So I finally got around to taking that trip to Yellowstone that I was talking about back in May. Rather than going in late August 2009, as I had planned, I actually ended up going last month (that’d be March, 2010). For those of you not familiar with weather in the Northern Hemisphere, that meant going in what amounts to the dead of winter, instead of the height of summer — and as far as I’m concerned, it was the best thing that could have happened to the trip.
While we didn’t have the Park to ourselves, exactly, we were much closer to it than we would have been in August. And wildlife was much easier to spot as well. Although I didn’t snag a shot of one of Yellowstone’s coveted wolves, I did get some nice images of the local bison, coyotes, birds, etc. All in all, a great trip, and I highly recommend a winter excursion to the park for anyone who hasn’t done it already. You won’t be disappointed.
But that’s not my purpose here. In my earlier post I made soem guesses about what I thought my photography habit was going to set me back, in terms of consumables (in the form of storage), for the trip. In that post I had guessed that I’d fill two 4GB cards, which I thought would be fine for my relatively low-resolution (by 2010 standards) DSLR.
As it turned out, I was a little low.
Over the course of nine days, I took a total of 2,299 frames, equivalent to about 64 rolls of 135, and consuming just under 20GB. Just sorting through then and making a ‘first cut’ is a project in itself.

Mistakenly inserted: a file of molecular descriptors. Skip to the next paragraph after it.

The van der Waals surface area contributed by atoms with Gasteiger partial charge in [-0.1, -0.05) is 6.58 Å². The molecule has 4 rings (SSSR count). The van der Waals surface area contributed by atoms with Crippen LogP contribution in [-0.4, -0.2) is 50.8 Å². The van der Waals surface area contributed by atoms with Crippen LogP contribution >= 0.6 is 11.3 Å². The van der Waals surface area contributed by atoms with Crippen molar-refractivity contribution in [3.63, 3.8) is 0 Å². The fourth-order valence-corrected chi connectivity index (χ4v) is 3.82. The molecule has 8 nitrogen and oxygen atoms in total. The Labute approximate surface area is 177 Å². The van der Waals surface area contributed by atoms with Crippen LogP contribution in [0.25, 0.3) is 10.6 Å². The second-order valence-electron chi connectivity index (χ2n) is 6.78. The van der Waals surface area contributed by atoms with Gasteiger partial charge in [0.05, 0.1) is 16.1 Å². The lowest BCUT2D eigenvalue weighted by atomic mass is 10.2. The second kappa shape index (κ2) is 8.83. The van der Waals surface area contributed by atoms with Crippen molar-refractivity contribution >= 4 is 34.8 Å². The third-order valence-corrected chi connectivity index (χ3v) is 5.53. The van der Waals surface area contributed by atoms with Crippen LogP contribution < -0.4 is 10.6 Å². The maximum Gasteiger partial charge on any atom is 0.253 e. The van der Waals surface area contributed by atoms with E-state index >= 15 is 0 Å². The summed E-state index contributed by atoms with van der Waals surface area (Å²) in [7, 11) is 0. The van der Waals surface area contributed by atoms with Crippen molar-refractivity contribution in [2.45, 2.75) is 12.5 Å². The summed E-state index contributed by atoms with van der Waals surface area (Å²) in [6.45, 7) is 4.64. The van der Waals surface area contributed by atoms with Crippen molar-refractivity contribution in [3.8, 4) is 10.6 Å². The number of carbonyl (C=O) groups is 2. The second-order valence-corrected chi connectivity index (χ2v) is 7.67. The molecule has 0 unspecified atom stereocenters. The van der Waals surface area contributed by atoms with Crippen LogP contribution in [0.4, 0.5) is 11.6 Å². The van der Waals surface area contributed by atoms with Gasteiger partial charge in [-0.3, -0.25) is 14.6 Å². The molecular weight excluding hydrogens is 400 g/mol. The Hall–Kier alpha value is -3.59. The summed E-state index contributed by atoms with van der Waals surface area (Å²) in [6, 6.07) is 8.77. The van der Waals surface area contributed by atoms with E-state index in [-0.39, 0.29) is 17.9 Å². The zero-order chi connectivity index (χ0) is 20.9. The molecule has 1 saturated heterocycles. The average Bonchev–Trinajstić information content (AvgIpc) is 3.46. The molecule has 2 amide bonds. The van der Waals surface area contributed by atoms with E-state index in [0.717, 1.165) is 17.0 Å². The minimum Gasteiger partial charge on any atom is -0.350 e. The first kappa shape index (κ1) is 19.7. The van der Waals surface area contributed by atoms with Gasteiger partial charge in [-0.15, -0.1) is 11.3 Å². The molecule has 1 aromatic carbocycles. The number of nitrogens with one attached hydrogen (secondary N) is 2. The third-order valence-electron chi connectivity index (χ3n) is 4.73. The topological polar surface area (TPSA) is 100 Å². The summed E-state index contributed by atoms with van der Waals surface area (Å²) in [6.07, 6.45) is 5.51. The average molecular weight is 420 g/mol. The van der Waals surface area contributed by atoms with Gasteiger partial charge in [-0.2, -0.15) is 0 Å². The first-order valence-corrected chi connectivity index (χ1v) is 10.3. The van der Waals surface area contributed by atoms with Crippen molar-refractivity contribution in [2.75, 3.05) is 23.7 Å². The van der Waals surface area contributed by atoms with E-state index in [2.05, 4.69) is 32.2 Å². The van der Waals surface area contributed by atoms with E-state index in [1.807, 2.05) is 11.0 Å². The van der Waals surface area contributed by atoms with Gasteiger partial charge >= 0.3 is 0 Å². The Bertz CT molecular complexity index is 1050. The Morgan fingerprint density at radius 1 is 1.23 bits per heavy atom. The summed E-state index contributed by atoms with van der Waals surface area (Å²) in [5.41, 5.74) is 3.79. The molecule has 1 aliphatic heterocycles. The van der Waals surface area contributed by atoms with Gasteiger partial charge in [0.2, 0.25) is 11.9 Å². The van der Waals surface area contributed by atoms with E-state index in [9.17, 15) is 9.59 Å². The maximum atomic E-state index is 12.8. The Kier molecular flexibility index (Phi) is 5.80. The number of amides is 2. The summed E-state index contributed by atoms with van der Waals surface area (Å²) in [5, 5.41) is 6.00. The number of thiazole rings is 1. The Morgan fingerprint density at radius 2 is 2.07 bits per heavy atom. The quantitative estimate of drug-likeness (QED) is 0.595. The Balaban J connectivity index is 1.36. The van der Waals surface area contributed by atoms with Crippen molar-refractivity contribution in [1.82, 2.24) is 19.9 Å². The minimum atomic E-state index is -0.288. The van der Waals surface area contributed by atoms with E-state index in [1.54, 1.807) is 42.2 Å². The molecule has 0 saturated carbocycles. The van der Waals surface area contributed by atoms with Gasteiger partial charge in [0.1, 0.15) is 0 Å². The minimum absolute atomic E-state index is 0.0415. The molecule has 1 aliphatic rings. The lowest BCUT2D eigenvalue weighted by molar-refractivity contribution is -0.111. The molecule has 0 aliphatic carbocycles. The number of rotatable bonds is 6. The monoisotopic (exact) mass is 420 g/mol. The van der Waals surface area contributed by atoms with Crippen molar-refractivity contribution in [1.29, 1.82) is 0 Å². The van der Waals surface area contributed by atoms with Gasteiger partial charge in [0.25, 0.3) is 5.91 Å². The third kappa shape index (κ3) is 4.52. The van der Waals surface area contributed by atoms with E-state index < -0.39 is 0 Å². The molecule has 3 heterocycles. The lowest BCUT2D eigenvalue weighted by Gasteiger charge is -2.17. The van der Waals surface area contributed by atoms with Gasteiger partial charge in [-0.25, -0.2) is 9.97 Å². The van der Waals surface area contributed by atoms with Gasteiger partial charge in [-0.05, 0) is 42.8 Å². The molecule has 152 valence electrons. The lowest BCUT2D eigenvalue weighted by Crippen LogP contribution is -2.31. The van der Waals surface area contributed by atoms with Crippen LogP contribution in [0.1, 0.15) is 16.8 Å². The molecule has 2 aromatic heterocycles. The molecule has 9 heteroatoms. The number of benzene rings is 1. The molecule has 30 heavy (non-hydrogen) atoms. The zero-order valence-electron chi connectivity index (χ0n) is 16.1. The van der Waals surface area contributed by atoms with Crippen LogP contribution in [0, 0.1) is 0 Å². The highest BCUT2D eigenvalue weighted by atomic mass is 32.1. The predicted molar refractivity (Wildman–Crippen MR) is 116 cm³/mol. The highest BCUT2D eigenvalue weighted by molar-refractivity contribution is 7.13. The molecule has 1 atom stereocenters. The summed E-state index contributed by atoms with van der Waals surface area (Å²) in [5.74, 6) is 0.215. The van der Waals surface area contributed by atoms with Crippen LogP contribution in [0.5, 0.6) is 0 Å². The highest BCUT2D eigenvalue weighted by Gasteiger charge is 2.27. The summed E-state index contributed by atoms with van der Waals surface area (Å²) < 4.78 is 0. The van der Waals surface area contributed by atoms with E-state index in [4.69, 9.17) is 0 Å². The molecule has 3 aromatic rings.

Part of the reason I ended up taking so many frames (and I’m using the word “frames” rather than “images” carefully here) is because I had brought my laptop along with me on the trip and as a result knew I didn’t have any reason to conserve storage space. The limiting factor on my shooting wasn’t storage, but instead camera batteries. With a 4GB and 8GB card, I could easily shoot all day and then dump the contents to my laptop at night for storage and immediate backup to a DVD.
This led to an immediate change in my shooting style that I never would have made, if I’d been shooting film or even using the digital without the hundreds of gigabytes of disk storage that the laptop represented: I turned on three-frame, +/-0.5 EV bracket mode on the first day and never turned it off. That’s something I’ve never felt rich enough to do on my film Maxxum.
So those 2299 frames really represent something like 800 images (I did take a few without bracket mode, so that’s a low estimate), much closer to my initial estimate of 20 or so 35mm rolls worth. It’s just that, rather than only having one frame for each image, with the digital I have two “insurance” frames, in case my judgement of the light was a bit off or I just decide that slightly lighter or darker is preferable. Although not earth-shattering by any means, I do think the bracketing saved a few marginal images that otherwise would have been garbage if I’d only had the “center” one. And that’s enough to make me a pretty happy photographer.
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